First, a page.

The Venezuelan publication Tal Cual, citing unreleased data from Panama’s government, states that 196,370 people migrated through eastern Panama’s once-impenetrable Darién Gap jungles during the first 6 months of 2023.

Fifty-one percent, or 100,514 of the travelers who transited through the Darien jungle between January and June 2023, were Venezuelans.

Venezuelans were followed by Haitians (33,074), Ecuadorians (25,105), citizens of 23 African countries (6,420), Chileans (4,964) and Colombians (3,579).

(The Chileans were almost entirely the children of Haitian migrants who were born in Chile.)

If the 196,370 figure is near final, it is almost exactly 30,000 more than the 166,649 people whom Panamanian authorities had measured through May.

Screenshot from Panama's Darién Gap statistics, updated through May, showing 166,649 migrants, about 30,000 less than the figure through June cited in TalCual .

March: 38,099
April: 40,297
May: 38,962

As this screenshot of Panama’s data shows, 30,000 migrants in a month—while still an unimaginably large number for such a remote and dangerous region—is about one-quarter fewer people than Panama measured in March (38,099), April (40,297), and May (38,962).

The decline is less steep than the 70 percent drop in daily migrant apprehensions that the U.S. Border Patrol chief’s regular tweets have been recording. That probably means that the population of migrants bottled up between Panama and the U.S. border—mostly in Mexico—is increasing.

Chart: Border Patrol apprehensions at the U.S.-Mexico border: 
reported per-day total, May-June 2023

Date	Border Patrol apprehensions reported per-day total
1-May	7407
6-May	7850
8-May	8794
12-May	9680
15-May	4917
19-May	4068
22-May	2917
26-May	3149
30-May	3396
5-Jun	3015
9-Jun	3163
12-Jun	3016
16-Jun	3254
21-Jun	3303
23-Jun	3518
26-Jun	3428
30-Jun	3542

The decline at the Darién is a result of uncertainty about how the Biden administration will apply its restrictive new post-Title 42 asylum access rule to migrants who turn themselves in to U.S. authorities.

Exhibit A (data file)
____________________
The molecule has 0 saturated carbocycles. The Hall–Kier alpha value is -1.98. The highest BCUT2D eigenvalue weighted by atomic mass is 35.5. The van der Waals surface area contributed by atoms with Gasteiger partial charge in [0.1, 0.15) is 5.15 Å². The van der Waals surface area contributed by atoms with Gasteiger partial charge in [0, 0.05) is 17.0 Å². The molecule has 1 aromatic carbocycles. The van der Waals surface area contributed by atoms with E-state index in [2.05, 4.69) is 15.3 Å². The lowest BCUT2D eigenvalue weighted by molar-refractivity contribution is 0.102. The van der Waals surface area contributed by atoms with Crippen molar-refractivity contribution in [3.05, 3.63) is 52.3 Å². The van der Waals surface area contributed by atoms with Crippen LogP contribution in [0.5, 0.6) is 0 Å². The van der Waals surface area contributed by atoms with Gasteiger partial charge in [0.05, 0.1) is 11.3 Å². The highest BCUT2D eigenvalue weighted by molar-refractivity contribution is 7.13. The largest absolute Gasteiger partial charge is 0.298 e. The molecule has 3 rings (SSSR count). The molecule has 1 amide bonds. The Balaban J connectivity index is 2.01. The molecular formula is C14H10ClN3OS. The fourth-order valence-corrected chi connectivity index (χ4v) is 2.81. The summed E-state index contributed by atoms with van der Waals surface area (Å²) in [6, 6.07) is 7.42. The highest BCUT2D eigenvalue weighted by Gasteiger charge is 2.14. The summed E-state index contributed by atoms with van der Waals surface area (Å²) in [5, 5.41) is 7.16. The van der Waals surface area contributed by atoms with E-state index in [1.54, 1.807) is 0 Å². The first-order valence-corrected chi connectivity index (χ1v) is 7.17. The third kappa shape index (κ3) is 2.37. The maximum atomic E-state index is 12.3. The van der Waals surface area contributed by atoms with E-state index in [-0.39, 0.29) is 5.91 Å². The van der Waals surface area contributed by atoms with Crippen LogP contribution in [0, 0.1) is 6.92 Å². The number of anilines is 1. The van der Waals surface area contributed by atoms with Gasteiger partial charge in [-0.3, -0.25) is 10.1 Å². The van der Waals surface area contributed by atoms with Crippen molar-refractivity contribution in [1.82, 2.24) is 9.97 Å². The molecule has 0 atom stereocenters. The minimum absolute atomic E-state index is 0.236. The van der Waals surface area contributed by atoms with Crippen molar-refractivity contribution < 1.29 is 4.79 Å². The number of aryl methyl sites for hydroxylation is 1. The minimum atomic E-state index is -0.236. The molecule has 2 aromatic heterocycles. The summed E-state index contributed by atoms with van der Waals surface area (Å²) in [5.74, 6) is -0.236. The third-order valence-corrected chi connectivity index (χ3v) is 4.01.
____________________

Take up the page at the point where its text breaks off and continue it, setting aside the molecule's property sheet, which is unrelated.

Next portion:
It is also a result of the end (with the end of Title 42, on May 11) of a two-month period in which Mexico’s government, in the aftermath of a tragic March 27 migrant detention center fire that killed 40 people, was refusing U.S. Title 42 expulsions of Venezuelan citizens from at least a few border sectors. That eased Venezuelan asylum seekers’ releases into the U.S. interior, and word got out about that possibility in April and the first part of May, as U.S. authorities’ encounters with Venezuelan migrants increased sharply.

Chart: CBP Encounters with citizens of Venezuela

19-Oct	728
19-Nov	588
19-Dec	693
20-Jan	243
20-Feb	206
20-Mar	166
20-Apr	9
20-May	10
20-Jun	13
20-Jul	36
20-Aug	49
20-Sep	46
20-Oct	143
20-Nov	184
20-Dec	206
21-Jan	295
21-Feb	913
21-Mar	2566
21-Apr	6048
21-May	7499
21-Jun	7583
21-Jul	6126
21-Aug	6301
21-Sep	10814
21-Oct	13416
21-Nov	20388
21-Dec	24801
22-Jan	22779
22-Feb	3073
22-Mar	4053
22-Apr	4107
22-May	5088
22-Jun	13199
22-Jul	17647
22-Aug	25361
22-Sep	33804
22-Oct	22060
22-Nov	8023
22-Dec	8190
23-Jan	9101
23-Feb	5565
23-Mar	8322
23-Apr	33850
23-May	30990

As noted above, Tal Cual reports that 100,514 Venezuelan migrants crossed the Darién Gap so far this year. That would mean about 18,500 Venezuelans crossed in June (there were 82,054 through May). That is a 30 percent drop in Venezuelan migration from May—8,000 fewer migrants, accounting for nearly all of the May-June worldwide reduction in migration through the Darién.

Since May 12, protection-seeking Venezuelan migrants must either:

  • apply for a two-year humanitarian parole status (which requires them both to hold a passport and to have a willing sponsor in the United States), or
  • make their way to northern Mexico and seek an appointment at a U.S. border port of entry using the CBP One smartphone app. CBP just increased the number of daily appointments to 1,450, about double what it was during Title 42.

While those pathways are important, they accommodate only a fraction of those seeking to migrate from Venezuela. Those reduced possibilities probably explain much of the June drop in migration through the Darién Gap, where more than half of this year’s migrants have been Venezuelan.